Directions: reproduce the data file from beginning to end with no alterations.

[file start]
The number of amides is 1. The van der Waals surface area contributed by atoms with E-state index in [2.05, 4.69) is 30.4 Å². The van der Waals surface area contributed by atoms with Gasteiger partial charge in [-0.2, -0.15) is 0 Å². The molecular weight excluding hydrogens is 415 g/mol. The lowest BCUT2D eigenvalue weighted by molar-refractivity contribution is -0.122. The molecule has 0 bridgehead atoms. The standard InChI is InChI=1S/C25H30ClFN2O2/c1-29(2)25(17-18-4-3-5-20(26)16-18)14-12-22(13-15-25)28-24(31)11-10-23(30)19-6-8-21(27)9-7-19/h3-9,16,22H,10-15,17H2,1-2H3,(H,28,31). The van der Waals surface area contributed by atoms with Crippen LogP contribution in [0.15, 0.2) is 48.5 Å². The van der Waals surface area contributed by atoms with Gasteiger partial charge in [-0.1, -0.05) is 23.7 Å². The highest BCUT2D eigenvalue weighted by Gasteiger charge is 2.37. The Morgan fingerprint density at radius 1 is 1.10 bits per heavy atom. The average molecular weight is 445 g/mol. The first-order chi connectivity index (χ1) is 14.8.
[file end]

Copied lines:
The number of amides is 1. The van der Waals surface area contributed by atoms with E-state index in [2.05, 4.69) is 30.4 Å². The van der Waals surface area contributed by atoms with Gasteiger partial charge in [-0.2, -0.15) is 0 Å². The molecular weight excluding hydrogens is 415 g/mol. The lowest BCUT2D eigenvalue weighted by molar-refractivity contribution is -0.122. The molecule has 0 bridgehead atoms. The standard InChI is InChI=1S/C25H30ClFN2O2/c1-29(2)25(17-18-4-3-5-20(26)16-18)14-12-22(13-15-25)28-24(31)11-10-23(30)19-6-8-21(27)9-7-19/h3-9,16,22H,10-15,17H2,1-2H3,(H,28,31). The van der Waals surface area contributed by atoms with Crippen LogP contribution in [0.15, 0.2) is 48.5 Å². The van der Waals surface area contributed by atoms with Gasteiger partial charge in [-0.1, -0.05) is 23.7 Å². The highest BCUT2D eigenvalue weighted by Gasteiger charge is 2.37. The Morgan fingerprint density at radius 1 is 1.10 bits per heavy atom. The average molecular weight is 445 g/mol. The first-order chi connectivity index (χ1) is 14.8.